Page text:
By John Newsinger
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The Norman joke

This article is over 5 years, 5 months old
The death of billionaire landowner and Duke of Westminster George Grosvenor was announced on 10 August. John Newsinger reminds us where the wealth of such parasites came from in the first place.
Issue 415

The sad death of George Cavendish Grosvenor, the 6th Duke of Westminster, has left the nation – or at least Prince Charles – distraught.

He leaves an estimated fortune of £9.35 billion (a billion down since Brexit) upon which the family is expected to pay absolutely minimal death duties. One could almost say that the British tax system seems to have been designed around the principle of rich toffs like Grosvenor having to pay as little as possible whether alive or dead.

Where did all these riches come from? Well, Grosvenor was the descendant of one of the Norman gangsters who invaded England with William the Murderer in 1066 and then murdered, raped and pillaged their way across the country. His fortune comes from what his war criminal ancestor stole. And it is a considerable fortune based on the ownership of thousands of acres in Scotland and Spain and 190 prime acres in Belgravia, central London.

Still, given the amount of coverage his death has received on TV and in the press, Grosvenor must have some pretty substantial achievements to his name. Certainly someone who left top public school Harrow with only two O-Levels and yet went on to become a Major General and the commander of the Territorial Army must have something about him. He joined at the bottom and then through sheer ability and drive rose through the ranks to the very top job.

But of course this is just fantasy. This completely undistinguished individual rose through the ranks purely and simply because of who he was, because of his wealth, background and connections. He could well have been the thickest toff (there is a lot of competition) to ever crawl out of Harrow but he was destined for the top job no matter what.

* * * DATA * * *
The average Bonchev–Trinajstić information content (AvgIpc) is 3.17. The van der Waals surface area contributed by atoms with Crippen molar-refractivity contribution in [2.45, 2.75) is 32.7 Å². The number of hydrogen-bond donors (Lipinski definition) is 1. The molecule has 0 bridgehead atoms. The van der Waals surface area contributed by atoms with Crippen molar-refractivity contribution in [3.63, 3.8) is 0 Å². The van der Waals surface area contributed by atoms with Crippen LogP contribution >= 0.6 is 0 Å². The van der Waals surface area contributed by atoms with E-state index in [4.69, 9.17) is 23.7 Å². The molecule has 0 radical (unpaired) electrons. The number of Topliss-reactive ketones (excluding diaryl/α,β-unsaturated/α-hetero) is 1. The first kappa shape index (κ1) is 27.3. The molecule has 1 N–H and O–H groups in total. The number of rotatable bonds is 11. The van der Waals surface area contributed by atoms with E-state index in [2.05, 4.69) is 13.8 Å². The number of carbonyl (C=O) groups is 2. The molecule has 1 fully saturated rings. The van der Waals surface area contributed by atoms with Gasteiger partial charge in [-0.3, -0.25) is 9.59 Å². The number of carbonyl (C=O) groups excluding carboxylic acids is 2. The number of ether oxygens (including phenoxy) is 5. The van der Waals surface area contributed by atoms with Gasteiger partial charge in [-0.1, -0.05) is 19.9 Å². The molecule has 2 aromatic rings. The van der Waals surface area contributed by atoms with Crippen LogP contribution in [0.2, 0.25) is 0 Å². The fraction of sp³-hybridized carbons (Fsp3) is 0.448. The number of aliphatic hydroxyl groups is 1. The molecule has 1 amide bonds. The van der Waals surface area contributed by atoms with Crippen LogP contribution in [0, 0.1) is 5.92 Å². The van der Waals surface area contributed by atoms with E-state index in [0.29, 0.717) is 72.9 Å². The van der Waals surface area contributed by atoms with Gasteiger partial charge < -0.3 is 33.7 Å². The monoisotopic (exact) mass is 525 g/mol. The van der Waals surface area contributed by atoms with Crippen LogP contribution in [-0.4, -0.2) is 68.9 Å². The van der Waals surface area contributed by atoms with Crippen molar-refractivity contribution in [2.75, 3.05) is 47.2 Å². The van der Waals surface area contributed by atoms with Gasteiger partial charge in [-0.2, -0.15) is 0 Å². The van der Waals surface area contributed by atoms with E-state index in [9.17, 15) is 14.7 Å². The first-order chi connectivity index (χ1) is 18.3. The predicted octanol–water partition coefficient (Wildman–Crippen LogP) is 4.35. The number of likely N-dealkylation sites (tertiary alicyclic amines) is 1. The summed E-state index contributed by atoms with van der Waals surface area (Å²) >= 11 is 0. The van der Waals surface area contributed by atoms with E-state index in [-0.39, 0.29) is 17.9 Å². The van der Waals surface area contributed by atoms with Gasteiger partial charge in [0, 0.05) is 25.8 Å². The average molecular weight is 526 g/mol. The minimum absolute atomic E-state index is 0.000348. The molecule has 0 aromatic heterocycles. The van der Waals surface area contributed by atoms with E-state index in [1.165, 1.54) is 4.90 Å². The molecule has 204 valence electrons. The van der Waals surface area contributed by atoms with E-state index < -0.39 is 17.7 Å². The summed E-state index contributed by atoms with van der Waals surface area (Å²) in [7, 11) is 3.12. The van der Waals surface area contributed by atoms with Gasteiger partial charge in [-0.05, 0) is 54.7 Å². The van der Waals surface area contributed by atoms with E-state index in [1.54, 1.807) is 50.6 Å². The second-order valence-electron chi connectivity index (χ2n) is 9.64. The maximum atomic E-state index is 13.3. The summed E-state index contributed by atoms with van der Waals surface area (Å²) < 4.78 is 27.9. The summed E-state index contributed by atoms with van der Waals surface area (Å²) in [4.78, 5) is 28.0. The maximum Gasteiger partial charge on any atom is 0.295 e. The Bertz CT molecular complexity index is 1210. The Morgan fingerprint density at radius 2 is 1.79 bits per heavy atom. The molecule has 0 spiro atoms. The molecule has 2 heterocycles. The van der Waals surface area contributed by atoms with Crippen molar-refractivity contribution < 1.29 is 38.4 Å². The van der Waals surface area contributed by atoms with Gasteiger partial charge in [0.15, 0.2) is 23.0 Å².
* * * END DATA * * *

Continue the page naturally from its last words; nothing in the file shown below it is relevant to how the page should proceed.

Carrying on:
One thing the TV managed to avoid mentioning in his various obituaries was his well-known addiction to high class prostitutes. On one occasion this close friend of Prince Charles and mentor to Prince William reputedly paid £17,500 for one night’s sex. Indeed, one of his pimps actually commented on his habit of regularly settling up his bill with cheques for £50,000. Still, he was the patron, as people like him invariably are, of hundreds of charities.

His wife was a close friend of Princess Diana and he was always close to the royals, who were positively poverty stricken by his standards. Prince William regularly borrowed Grosvenor’s private jet and both royal parasites, William and Harry, have hunted on his estates in Spain.

And he leaves his fortune in good hands – those of Hugh Richard Louis Grosvenor, who even The Times describes as “Tim Nice-But-Dim”. Twenty-five year old Hugh is the richest person under 30 in the world. Inevitably, Prince Charles is young Hugh’s godfather. But even though super-rich, these people still acknowledge that we live in an age of austerity, hence Hugh’s 21st birthday bash cost a mere £5 million.

Hilariously, the family motto is “Virtue Not Ancestry”. These people are so dim they even got that the wrong way round.

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